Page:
In 2014, 363 child health nurses in Stockholm County completed a 23-item questionnaire, similar to the questionnaire by Massoudi et al. in 2004, on their attitudes and the support they gave to fathers and mothers. Analyses were completed using chi-square tests of nurses' attitudes and support to fathers and mothers, and the results from the 2004 and 2014 studies were compared.
In 2014, the vast majority of nurses fully agreed that it was important to have close contact with both parents, but more than two-thirds did not feel they had the same competencies for mothers and fathers and three quarters found it complicated to support both parents. The majority viewed fathers more equally in 2014 than in 2004 and although they did provide more support to both parents, mothers in 2014 still received more support than fathers.
While Swedish child health nurses viewed fathers as more equal to mothers in 2014 than 2004, mothers still received the majority of the parenting support.
PubMed ID
28471476 View in PubMed
Less detail

[From school hygiene to the hygiene of children and adolescents (on the occasion of the 100th anniversary of the First International Congress on School Hygiene].

https://arctichealth.org/en/permalink/ahliterature177515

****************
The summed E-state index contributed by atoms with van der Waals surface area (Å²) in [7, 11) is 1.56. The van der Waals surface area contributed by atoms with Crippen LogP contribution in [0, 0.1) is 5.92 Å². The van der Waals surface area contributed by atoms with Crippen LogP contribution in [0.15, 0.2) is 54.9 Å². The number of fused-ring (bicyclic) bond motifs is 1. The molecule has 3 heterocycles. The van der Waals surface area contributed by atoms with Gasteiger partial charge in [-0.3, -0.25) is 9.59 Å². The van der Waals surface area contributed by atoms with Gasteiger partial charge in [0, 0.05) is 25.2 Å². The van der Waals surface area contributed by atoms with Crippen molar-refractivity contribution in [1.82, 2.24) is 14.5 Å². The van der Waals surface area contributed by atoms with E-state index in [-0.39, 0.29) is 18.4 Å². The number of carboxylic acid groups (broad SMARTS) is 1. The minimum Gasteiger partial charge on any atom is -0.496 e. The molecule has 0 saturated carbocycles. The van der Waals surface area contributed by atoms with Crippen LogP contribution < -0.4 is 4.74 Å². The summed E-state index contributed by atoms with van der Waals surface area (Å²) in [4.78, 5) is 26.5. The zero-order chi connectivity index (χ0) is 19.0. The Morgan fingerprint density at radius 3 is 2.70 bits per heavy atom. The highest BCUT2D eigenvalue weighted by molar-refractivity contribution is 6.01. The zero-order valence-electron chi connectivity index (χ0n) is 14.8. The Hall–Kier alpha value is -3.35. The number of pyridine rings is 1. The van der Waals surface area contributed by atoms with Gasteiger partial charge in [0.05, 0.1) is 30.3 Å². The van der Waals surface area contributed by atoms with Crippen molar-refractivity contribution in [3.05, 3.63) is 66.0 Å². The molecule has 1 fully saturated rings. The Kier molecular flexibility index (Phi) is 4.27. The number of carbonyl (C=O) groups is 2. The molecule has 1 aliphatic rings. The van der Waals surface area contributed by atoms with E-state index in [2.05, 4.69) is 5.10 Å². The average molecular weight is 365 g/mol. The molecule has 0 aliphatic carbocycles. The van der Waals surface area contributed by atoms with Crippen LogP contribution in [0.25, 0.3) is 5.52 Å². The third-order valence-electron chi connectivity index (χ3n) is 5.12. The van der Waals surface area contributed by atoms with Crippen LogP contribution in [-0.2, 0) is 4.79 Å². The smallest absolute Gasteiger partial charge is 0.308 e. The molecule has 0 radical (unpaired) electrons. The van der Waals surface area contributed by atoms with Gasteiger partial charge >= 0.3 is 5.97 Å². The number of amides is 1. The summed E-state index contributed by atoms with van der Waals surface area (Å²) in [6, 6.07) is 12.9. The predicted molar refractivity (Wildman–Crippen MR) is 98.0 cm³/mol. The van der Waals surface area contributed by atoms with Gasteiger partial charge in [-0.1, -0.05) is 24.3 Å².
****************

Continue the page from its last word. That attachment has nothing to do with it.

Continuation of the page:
Source
Gig Sanit. 2004 Sep-Oct;(5):82-5
Publication Type
Conference/Meeting Material

Implementation of a web-based national child health-care programme in a local context: A complex facilitator role.

https://arctichealth.org/en/permalink/ahliterature290654
Source
Scand J Public Health. 2018 Feb; 46(20_suppl):80-86
Publication Type
Journal Article
Date
Feb-2018
Author
Johanna Tell
Ewy Olander
Peter Anderberg
Johan Sanmartin Berglund
Author Affiliation
Department of Health, Faculty of Technology, Blekinge Institute of Technology, Sweden.
Source
Scand J Public Health. 2018 Feb; 46(20_suppl):80-86
Date
Feb-2018
Language
English
Publication Type
Journal Article
Keywords
Child
Child Health Services - organization & administration
Child, Preschool
Humans
Infant
Infant, Newborn
Internet
National health programs - organization & administration
Professional Role - psychology
Sweden
Abstract
The aim of this study was to investigate child health-care coordinators' experiences of being a facilitator for the implementation of a new national child health-care programme in the form of a web-based national guide.
The study was based on eight remote, online focus groups, using Skype for Business. A qualitative content analysis was performed.
The analysis generated three categories: adapt to a local context, transition challenges and led by strong incentives. There were eight subcategories. In the latent analysis, the theme 'Being a facilitator: a complex role' was formed to express the child health-care coordinators' experiences.